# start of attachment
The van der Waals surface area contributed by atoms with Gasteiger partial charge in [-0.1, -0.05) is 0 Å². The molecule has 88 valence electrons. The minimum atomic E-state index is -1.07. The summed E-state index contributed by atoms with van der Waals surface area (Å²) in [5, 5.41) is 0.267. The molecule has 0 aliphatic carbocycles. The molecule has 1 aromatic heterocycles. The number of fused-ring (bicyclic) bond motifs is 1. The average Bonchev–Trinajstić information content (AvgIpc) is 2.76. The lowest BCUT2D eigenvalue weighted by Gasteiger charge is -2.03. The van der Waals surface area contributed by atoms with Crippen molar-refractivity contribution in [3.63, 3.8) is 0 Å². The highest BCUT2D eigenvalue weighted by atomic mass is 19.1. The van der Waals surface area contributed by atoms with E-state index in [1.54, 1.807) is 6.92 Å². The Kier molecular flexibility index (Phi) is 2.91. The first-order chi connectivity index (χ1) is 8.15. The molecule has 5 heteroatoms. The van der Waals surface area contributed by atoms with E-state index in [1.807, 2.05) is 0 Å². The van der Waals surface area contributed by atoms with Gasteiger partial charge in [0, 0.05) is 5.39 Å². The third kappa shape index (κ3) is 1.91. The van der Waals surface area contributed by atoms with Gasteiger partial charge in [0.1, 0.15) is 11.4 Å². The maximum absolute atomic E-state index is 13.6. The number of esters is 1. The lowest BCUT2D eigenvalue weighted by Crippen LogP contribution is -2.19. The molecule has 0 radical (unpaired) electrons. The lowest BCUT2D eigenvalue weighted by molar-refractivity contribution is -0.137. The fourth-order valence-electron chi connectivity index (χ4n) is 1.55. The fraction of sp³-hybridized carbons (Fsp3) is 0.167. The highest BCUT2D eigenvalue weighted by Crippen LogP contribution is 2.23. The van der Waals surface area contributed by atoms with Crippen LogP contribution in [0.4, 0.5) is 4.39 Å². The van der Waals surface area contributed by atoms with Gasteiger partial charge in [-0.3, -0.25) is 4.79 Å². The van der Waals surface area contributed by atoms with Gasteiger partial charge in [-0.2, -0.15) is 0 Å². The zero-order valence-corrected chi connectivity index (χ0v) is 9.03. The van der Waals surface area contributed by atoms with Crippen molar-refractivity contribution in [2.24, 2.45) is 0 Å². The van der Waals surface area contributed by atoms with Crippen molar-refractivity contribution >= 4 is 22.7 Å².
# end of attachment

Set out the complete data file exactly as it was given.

The van der Waals surface area contributed by atoms with Gasteiger partial charge in [-0.1, -0.05) is 0 Å². The molecule has 88 valence electrons. The minimum atomic E-state index is -1.07. The summed E-state index contributed by atoms with van der Waals surface area (Å²) in [5, 5.41) is 0.267. The molecule has 0 aliphatic carbocycles. The molecule has 1 aromatic heterocycles. The number of fused-ring (bicyclic) bond motifs is 1. The average Bonchev–Trinajstić information content (AvgIpc) is 2.76. The lowest BCUT2D eigenvalue weighted by Gasteiger charge is -2.03. The van der Waals surface area contributed by atoms with Crippen molar-refractivity contribution in [3.63, 3.8) is 0 Å². The highest BCUT2D eigenvalue weighted by atomic mass is 19.1. The van der Waals surface area contributed by atoms with E-state index in [1.54, 1.807) is 6.92 Å². The Kier molecular flexibility index (Phi) is 2.91. The first-order chi connectivity index (χ1) is 8.15. The molecule has 5 heteroatoms. The van der Waals surface area contributed by atoms with E-state index in [1.807, 2.05) is 0 Å². The van der Waals surface area contributed by atoms with Gasteiger partial charge in [0, 0.05) is 5.39 Å². The third kappa shape index (κ3) is 1.91. The van der Waals surface area contributed by atoms with Gasteiger partial charge in [0.1, 0.15) is 11.4 Å². The maximum absolute atomic E-state index is 13.6. The number of esters is 1. The lowest BCUT2D eigenvalue weighted by Crippen LogP contribution is -2.19. The molecule has 0 radical (unpaired) electrons. The lowest BCUT2D eigenvalue weighted by molar-refractivity contribution is -0.137. The fourth-order valence-electron chi connectivity index (χ4n) is 1.55. The fraction of sp³-hybridized carbons (Fsp3) is 0.167. The highest BCUT2D eigenvalue weighted by Crippen LogP contribution is 2.23. The van der Waals surface area contributed by atoms with Crippen LogP contribution in [0.4, 0.5) is 4.39 Å². The van der Waals surface area contributed by atoms with Gasteiger partial charge in [-0.3, -0.25) is 4.79 Å². The van der Waals surface area contributed by atoms with Gasteiger partial charge in [-0.2, -0.15) is 0 Å². The zero-order valence-corrected chi connectivity index (χ0v) is 9.03. The van der Waals surface area contributed by atoms with Crippen molar-refractivity contribution in [2.24, 2.45) is 0 Å². The van der Waals surface area contributed by atoms with Crippen molar-refractivity contribution >= 4 is 22.7 Å².